"Shipbuilding" as written by Elvis Costello and Clive William Langer....
Is it worth it, a new winters coat and shoes for the wife
And a bicycle on the boys birthday
It's just a rumour that was spread around town
By the women and children, soon we'll be shipbuilding

Well I ask you, the boy said
"Dad they're going to take me to task,
But I'll be back by Christmas"
It's just a rumour that was spread around town
Somebody said that someone got filled in
For saying that people get killed in the results of their shipbuilding

With all the will in the world
Diving for dear life, when we could be diving for pearls
It's just a rumour that was spread around town
A telegram or a picture postcard
Within weeks we will be reopening the shipyard
And notifying the next of kin, once again
It's all we're skilled in,
We will be shipbuliding

With all the will in the world
Dining for dear life, when we could be diving for pearls

Lyrics submitted by 3ssence

Shipbuilding song meanings
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  • +2
    General CommentI think one other thing is this- they're building the ships to support themselves, but then their own sons are the one's going off to die. It's a lose-lose situation for the common man.
    TheSilverNobleon August 31, 2006   Link
  • +2
    My OpinionThis is better than the Wyatt version better than the Suede version. Simply stunning musically, lyrically and jazzy solo at the end blows your fucking socks off.

    Fuck Thatcher , declan i'll help tramp the dirt down
    Northern88on June 17, 2011   Link
  • +1
    General CommentThis is one of Elvis' truely great songs: Strangely direct, evocative, plaintive, beautifully executed, as a tender ballad to a spiritually primitive mankind.
    This is a lament about how the common man finds himself feeling locked into an economic system which renders him a cog in a war machine; complicit in state-sanctioned mass murder. The sadness lies in the dual nature of that person; feeling trapped, while at the same time sensing that the way out of the trap is as close as their own mind and hands--and it is.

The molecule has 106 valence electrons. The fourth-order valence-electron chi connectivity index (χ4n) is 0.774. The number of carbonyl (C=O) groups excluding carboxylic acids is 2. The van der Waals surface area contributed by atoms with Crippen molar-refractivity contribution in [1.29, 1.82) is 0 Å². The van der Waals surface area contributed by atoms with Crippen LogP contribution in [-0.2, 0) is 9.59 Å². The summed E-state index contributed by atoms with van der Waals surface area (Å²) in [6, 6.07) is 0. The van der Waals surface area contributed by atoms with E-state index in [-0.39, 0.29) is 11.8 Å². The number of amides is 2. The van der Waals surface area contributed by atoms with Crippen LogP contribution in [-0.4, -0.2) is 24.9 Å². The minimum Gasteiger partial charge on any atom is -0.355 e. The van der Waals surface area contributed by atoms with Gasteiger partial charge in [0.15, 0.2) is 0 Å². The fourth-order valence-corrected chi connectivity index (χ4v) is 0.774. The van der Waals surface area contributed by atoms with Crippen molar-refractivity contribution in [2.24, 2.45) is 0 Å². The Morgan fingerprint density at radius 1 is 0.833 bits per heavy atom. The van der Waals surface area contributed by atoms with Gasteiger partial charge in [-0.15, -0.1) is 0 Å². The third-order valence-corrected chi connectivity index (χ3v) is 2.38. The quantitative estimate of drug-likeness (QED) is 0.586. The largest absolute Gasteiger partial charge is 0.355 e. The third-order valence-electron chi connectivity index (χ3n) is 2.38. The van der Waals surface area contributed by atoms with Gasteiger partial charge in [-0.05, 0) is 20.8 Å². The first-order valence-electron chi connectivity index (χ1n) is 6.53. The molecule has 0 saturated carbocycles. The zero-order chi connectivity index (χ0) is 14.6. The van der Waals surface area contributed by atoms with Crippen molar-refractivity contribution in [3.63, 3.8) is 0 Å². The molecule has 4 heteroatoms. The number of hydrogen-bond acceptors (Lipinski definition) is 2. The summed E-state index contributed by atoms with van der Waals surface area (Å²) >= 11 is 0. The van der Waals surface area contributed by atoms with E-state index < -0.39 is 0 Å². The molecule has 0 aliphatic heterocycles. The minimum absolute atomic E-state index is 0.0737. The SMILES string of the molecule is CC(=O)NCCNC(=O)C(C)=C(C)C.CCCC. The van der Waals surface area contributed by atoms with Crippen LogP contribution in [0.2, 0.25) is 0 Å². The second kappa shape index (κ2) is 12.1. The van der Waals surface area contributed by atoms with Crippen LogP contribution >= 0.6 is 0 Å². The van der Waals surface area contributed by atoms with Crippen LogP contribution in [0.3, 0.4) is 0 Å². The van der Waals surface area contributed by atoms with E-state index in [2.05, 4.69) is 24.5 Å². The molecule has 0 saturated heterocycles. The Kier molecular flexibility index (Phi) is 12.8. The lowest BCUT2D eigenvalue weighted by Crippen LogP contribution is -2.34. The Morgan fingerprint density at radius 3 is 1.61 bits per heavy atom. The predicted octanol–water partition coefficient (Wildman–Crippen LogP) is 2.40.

razajacon October 06, 2004   Link
  • +1
    General CommentWell said Razajac. I know it was written with specific reference to the Falklands war revitalising the industry in the North.
    Dazberton October 01, 2005   Link
  • +1
    General CommentIn 1982 when the Argentinian military invaded the Falklands, Britain's Northern cities were falling apart, largely due to Thatcher's economic policies. Unemployment was rising at a dizzying rate, and heavy industry was closing down whilst the new "service economy" was still decades away for anywhere outside London. Of the 1.1m jobs lost between 1980 and 1985, 1m were in the Northern half of the country. Set against this, the first thought of many working class long-term unemployed on hearing about the "Task Force" to be sent to the Falklands was that Britain would need to make more ships, and that therefore the shipyards might reopen, providing work. It is not so much that an individual father might build a ship only for his own son to die in it - more that working men were building ships that younger working class men and boys would die in. To me it sounds more than an indictment of government policy, but is also critical of the working men who turned a blind eye to this fact in order to buy "a new winter coat and shoes for the wife". I think this is one of the most powerful songs ever written, even though I think that not having experienced being a long-term unemployed man trying to provide for a family makes Costello harsher than necessary on the working man's actions.

    The "back by Christmas" is (as lunaspie mentions) a cliche from WW1 (and WW2) where both conflicts were expected to be short-lived.

    "..take me to task" is a pun linked to the reference by Thatcher to the fleet as a "Task Force".
    paul_fon May 14, 2008   Link
  • +1
    General CommentNever looked at it that way foreverdrone - you could be right. And although I still prefer EC's version, I also love Robert Wyatt's.
    paul_fon June 23, 2008   Link
  • +1
    General CommentIncidentally - it's probably only fair to note that the music was written not by Elvis, but by Clive Langer ("Cliff Hanger" of Deaf School fame and acclaimed producer of Madness amongst others).
    paul_fon June 24, 2008   Link
  • 0
    General CommentThat's a really great analysis, thankd for that. While written for the Falklands war, it has so much resonance with other, more current conflicts that it's scary.
    You absolutely MUST hear Robert Wyatt's version of this song. It will haunt your dreams.
    Zubbyon June 17, 2006   Link
  • 0
    General CommentI agree Zubby. I love Costello's version but Wyatt's is one of the most beautiful pieces of music I've ever heard.
    NewKillerStaron February 25, 2007   Link
  • 0
    General CommentSuede do a wonderful version too.
    NewKillerStaron February 25, 2007   Link

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